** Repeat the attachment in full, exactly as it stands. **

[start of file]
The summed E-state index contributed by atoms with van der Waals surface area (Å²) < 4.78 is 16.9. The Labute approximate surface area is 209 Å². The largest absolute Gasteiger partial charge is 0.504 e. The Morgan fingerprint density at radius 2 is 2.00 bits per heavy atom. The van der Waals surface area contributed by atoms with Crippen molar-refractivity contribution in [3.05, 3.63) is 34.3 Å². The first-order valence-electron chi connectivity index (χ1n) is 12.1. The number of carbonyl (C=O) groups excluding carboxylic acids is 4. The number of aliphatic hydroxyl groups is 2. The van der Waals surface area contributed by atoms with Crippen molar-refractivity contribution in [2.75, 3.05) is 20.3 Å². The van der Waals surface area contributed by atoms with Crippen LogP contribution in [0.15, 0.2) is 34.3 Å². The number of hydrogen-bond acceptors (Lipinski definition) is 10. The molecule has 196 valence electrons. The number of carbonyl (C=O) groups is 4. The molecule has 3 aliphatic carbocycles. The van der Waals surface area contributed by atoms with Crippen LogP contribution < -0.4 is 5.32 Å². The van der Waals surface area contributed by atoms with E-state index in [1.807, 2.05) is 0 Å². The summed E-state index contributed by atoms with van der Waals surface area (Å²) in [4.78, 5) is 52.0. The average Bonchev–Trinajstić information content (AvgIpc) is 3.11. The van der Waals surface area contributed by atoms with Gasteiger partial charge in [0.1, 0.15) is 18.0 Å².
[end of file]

The summed E-state index contributed by atoms with van der Waals surface area (Å²) < 4.78 is 16.9. The Labute approximate surface area is 209 Å². The largest absolute Gasteiger partial charge is 0.504 e. The Morgan fingerprint density at radius 2 is 2.00 bits per heavy atom. The van der Waals surface area contributed by atoms with Crippen molar-refractivity contribution in [3.05, 3.63) is 34.3 Å². The first-order valence-electron chi connectivity index (χ1n) is 12.1. The number of carbonyl (C=O) groups excluding carboxylic acids is 4. The number of aliphatic hydroxyl groups is 2. The van der Waals surface area contributed by atoms with Crippen molar-refractivity contribution in [2.75, 3.05) is 20.3 Å². The van der Waals surface area contributed by atoms with Crippen LogP contribution in [0.15, 0.2) is 34.3 Å². The number of hydrogen-bond acceptors (Lipinski definition) is 10. The molecule has 196 valence electrons. The number of carbonyl (C=O) groups is 4. The molecule has 3 aliphatic carbocycles. The van der Waals surface area contributed by atoms with Crippen LogP contribution < -0.4 is 5.32 Å². The van der Waals surface area contributed by atoms with E-state index in [1.807, 2.05) is 0 Å². The summed E-state index contributed by atoms with van der Waals surface area (Å²) in [4.78, 5) is 52.0. The average Bonchev–Trinajstić information content (AvgIpc) is 3.11. The van der Waals surface area contributed by atoms with Gasteiger partial charge in [0.1, 0.15) is 18.0 Å².